The 20-metre Chelyabinsk meteoroid strike that injured around 1200 people was "a wake-up call," according to a University of California, Davis scientist.
"If humanity does not want to go the way of the dinosaurs, we need to study an event like this in detail," said researcher Qing-Zhu Yin, who participated in the study.
Chelyabinsk was the largest meteoroid strike since the Tunguska event of 1908, and modern technology provides an unprecedented opportunity to study such an event, researchers said.
The Chelyabinsk meteorite belongs to the most common type of meteorite, an "ordinary chondrite." If a catastrophic meteorite strike were to occur in the future, it would most likely be an object of this type, Yin said.
"Our goal was to understand all circumstances that resulted in the damaging shock wave that sent over 1200 people to hospitals in the Chelyabinsk Oblast area that day," said Jenniskens.
"The explosion was equivalent to about 600 thousand tonnes of TNT, 150 times bigger than the 2012 Sutter's Mill meteorite in California," said researchers.
Based on viewing angles from videos of the fireball, the team led by Olga Popova of the Russian Academy of Sciences, and by NASA Ames and SETI Institute meteor astronomer Peter Jenniskens, calculated that the meteoroid entered Earth's atmosphere at just over 19 kilometres per second, slightly faster than had previously been reported.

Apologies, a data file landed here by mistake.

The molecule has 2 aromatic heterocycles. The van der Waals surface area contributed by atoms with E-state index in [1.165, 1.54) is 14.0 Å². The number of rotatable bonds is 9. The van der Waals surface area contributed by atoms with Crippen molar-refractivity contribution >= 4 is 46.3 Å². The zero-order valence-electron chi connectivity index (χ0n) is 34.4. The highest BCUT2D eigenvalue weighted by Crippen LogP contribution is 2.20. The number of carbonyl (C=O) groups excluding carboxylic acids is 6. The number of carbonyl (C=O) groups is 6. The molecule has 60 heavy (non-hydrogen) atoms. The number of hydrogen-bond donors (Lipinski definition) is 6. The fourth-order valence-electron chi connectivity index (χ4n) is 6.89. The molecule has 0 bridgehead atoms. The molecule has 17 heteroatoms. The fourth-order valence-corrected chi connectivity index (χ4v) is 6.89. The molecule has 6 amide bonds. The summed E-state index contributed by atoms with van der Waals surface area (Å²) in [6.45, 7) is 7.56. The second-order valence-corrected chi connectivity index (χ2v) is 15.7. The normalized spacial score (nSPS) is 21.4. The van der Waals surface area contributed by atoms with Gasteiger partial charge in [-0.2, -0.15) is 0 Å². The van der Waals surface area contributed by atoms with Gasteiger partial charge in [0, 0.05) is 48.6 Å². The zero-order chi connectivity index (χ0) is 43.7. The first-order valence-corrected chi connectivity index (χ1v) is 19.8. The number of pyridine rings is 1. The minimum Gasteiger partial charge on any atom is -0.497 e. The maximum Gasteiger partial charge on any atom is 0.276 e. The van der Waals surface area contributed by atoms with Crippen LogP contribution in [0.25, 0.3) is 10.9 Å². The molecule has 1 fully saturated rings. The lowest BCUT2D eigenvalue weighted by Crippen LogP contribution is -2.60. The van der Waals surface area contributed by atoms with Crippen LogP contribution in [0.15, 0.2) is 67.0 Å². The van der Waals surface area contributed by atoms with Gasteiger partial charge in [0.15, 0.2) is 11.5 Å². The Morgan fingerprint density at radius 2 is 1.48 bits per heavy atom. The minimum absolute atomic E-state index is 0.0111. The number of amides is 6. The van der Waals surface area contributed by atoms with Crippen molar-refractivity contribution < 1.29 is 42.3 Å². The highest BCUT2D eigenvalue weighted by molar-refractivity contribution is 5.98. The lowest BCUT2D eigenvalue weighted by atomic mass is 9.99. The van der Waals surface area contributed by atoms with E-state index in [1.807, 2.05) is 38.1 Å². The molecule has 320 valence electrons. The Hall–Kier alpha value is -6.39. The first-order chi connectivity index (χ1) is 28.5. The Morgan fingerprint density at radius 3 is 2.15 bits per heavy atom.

"Our meteoroid entry modelling showed that the impact was caused by a 20-metre sized single chunk of rock that efficiently fragmented at 30 km altitude," Popova said.
The meteor's brightness peaked at an altitude of 29.7 km as the object exploded. For nearby observers it briefly appeared brighter than the Sun and caused some severe sunburns.
The team estimated that about three-quarters of the meteoroid evaporated at that point. Most of the rest converted to dust and only a small fraction - 4,000 to 6,000 kilogrammes, or less than 0.05 percent - fell to the ground as meteorites. The dust cloud was so hot it glowed orange.
The largest single piece, weighing about 650 kilogrammes, was recovered from the bed of Lake Chebarkul in October by a team from Ural Federal University.
Shockwaves from the air-burst broke windows, rattled buildings and even knocked people from their feet. Popova and Jenniskens visited over 50 villages in the area and found that the shockwave caused damage about 90 kilometres on either side of the trajectory.


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